Paris…France for that matter, is in heaven. Riding a high that may last four years, but perhaps another twenty; which may be the cadence for Les Blues World Championship wins. Walking the streets, the generally stoic faces of Parisians are plastered with broad bright smiles. I almost don’t recognize my neighbors.
A bit of a recap – how we arrived here…
Over the last month, the World Cup tournament, Coupe de Monde, has set Paris on fire. For the French this is most definitely an exciting time, but Paris is an international city. Citizens and tourists wore their team shirts with pride. It became very easy to identify the restaurants and bars owned by Belgiams, English, Argentinians etc. Large crowds dressed in team colors and painted faces would gather in the bars and spill into the streets, dancing and chanting their team songs or national anthems.
On Sunday, July 15th, the day of the final, I knew I was in for a ride. The day before had been Bastille Day – a celebration of liberté, égalité & fraternité. The French take this holiday seriously and enjoy a huge state parade, fighter jets with tri-colored smoke trails, spectacular Eiffel Tower fireworks and live music. The entire city is a festival. At night, people retreat to their arrondissement for the Bals des Pompiers (Fireman’s Ball). These are local neighborhood parties with live bands, dancing and cheap drinks. Admission is usually free and the dancing continues to four or five in the morning. Needless to say, Friday and Saturday nights were not meant for sleeping in the city.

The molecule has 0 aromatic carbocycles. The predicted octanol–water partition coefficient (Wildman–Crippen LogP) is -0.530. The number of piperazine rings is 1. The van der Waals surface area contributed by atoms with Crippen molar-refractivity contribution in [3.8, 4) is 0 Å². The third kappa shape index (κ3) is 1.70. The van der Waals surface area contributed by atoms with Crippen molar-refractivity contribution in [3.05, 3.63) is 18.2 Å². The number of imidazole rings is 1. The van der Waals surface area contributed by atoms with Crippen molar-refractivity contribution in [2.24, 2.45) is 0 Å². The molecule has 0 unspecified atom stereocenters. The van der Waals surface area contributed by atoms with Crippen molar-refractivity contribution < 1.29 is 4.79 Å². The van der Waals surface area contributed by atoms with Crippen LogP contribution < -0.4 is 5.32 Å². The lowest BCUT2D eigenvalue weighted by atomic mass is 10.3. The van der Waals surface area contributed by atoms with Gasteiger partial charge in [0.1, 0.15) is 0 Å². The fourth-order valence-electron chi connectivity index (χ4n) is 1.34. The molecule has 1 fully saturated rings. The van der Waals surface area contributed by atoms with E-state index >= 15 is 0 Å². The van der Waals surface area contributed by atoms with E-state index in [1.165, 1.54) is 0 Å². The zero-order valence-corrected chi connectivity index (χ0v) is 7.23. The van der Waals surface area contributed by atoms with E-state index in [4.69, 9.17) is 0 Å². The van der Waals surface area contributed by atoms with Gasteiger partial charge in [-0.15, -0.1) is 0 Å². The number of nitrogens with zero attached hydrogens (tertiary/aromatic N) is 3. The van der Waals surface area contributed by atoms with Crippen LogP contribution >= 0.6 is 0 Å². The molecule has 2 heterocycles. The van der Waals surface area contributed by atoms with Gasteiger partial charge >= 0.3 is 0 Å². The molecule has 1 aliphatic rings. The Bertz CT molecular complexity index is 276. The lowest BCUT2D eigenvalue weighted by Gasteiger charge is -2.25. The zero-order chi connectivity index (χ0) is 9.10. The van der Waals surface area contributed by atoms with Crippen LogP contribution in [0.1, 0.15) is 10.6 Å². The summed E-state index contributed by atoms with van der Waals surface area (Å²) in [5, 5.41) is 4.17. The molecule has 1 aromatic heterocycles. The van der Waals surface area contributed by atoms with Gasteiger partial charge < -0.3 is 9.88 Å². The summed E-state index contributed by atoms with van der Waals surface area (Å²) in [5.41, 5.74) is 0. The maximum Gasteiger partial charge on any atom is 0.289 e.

Back to Sunday…I followed my normal routine and made my way to the Richard Lenoir open market. I was a little later than usual due getting my best sleep from 6am – 9am that day. On my way home, I heard my first airhorn. It wasn’t much later when a chorus of motorcycle and cars jubilantly honking started filling the streets. Horns continued through the day (and eventually the night), punctuated by an occasional booming firecracker.
Just before game time, I walked to Place de Bastille, the major landmark of my neighborhood. Incidentally, Bastille used to be a prison and the liberation of this prison marked the beginning of the French Revolution (i.e. Bastille Day). An impressive drum group was rallying the crowd, french flags had become superhero capes and team pride was the oxygen everyone breathed. If you had just happened upon this scene you would have thought the French had already won the tournament.
I opted to watch the match from my apartment with my windows wide open. I had the best of both worlds, a great view of the game and the boisterous unedited response of the french fans. The “narration” from my neighborhood crowds, while in french, was easy to understand. The crowds hung on every ball possession. In the 59th minute, Pogba scored which prompted fireworks. You might have thought the game was over. It was not!
One of the most enjoyable parts of the coverage was getting a glimpse of Emmanuel Macron at the game. I am convinced Les Bleus had no greater fan.
The 4-2 win created instant delirium in the city. I put on my red sneakers and ran outside as quickly as possible. The streets were instantly impassable by car. Grown men paraded with bottles of rosé in hand and a tri-colored flag cape on their back. The celebration was good-natured and all fans came out to congratulate the French and to be consoled in their team’s world cup attempts. Later in the night I learned the passion (and drinking) caused some smashed windows on storefronts on the Champs Élyseés. It seems celebrations around the world can’t escape destruction.
All in all, it was a terrific win and celebration. Monday evening the team and trophy arrived in Paris. A victory parade and reception at the Élysée, Macron’s home/palace followed.